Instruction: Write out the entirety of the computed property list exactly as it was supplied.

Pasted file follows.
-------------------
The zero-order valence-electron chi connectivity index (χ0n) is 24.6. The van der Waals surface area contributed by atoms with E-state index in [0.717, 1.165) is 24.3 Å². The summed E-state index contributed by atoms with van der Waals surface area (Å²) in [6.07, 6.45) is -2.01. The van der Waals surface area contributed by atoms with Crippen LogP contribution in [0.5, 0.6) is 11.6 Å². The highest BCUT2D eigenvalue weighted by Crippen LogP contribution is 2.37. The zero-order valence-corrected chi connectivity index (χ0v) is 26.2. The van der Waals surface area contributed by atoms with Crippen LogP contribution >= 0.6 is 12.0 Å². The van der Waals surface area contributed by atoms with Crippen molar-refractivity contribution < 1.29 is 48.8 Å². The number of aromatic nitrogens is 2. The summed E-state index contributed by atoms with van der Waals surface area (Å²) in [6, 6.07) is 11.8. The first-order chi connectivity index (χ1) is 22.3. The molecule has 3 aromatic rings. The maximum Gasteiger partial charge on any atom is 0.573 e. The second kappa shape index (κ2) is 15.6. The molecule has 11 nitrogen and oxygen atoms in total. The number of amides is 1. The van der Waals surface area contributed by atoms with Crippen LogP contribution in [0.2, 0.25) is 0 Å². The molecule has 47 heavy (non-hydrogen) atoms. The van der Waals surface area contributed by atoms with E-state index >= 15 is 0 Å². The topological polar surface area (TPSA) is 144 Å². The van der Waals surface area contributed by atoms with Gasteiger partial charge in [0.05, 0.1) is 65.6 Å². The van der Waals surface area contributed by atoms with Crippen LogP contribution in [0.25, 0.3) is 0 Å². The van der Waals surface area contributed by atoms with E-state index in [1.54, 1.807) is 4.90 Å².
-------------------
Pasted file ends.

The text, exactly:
The zero-order valence-electron chi connectivity index (χ0n) is 24.6. The van der Waals surface area contributed by atoms with E-state index in [0.717, 1.165) is 24.3 Å². The summed E-state index contributed by atoms with van der Waals surface area (Å²) in [6.07, 6.45) is -2.01. The van der Waals surface area contributed by atoms with Crippen LogP contribution in [0.5, 0.6) is 11.6 Å². The highest BCUT2D eigenvalue weighted by Crippen LogP contribution is 2.37. The zero-order valence-corrected chi connectivity index (χ0v) is 26.2. The van der Waals surface area contributed by atoms with Crippen LogP contribution >= 0.6 is 12.0 Å². The van der Waals surface area contributed by atoms with Crippen molar-refractivity contribution < 1.29 is 48.8 Å². The number of aromatic nitrogens is 2. The summed E-state index contributed by atoms with van der Waals surface area (Å²) in [6, 6.07) is 11.8. The first-order chi connectivity index (χ1) is 22.3. The molecule has 3 aromatic rings. The maximum Gasteiger partial charge on any atom is 0.573 e. The second kappa shape index (κ2) is 15.6. The molecule has 11 nitrogen and oxygen atoms in total. The number of amides is 1. The van der Waals surface area contributed by atoms with Crippen LogP contribution in [0.2, 0.25) is 0 Å². The molecule has 47 heavy (non-hydrogen) atoms. The van der Waals surface area contributed by atoms with E-state index >= 15 is 0 Å². The topological polar surface area (TPSA) is 144 Å². The van der Waals surface area contributed by atoms with Gasteiger partial charge in [0.05, 0.1) is 65.6 Å². The van der Waals surface area contributed by atoms with Crippen LogP contribution in [0.25, 0.3) is 0 Å². The van der Waals surface area contributed by atoms with E-state index in [1.54, 1.807) is 4.90 Å².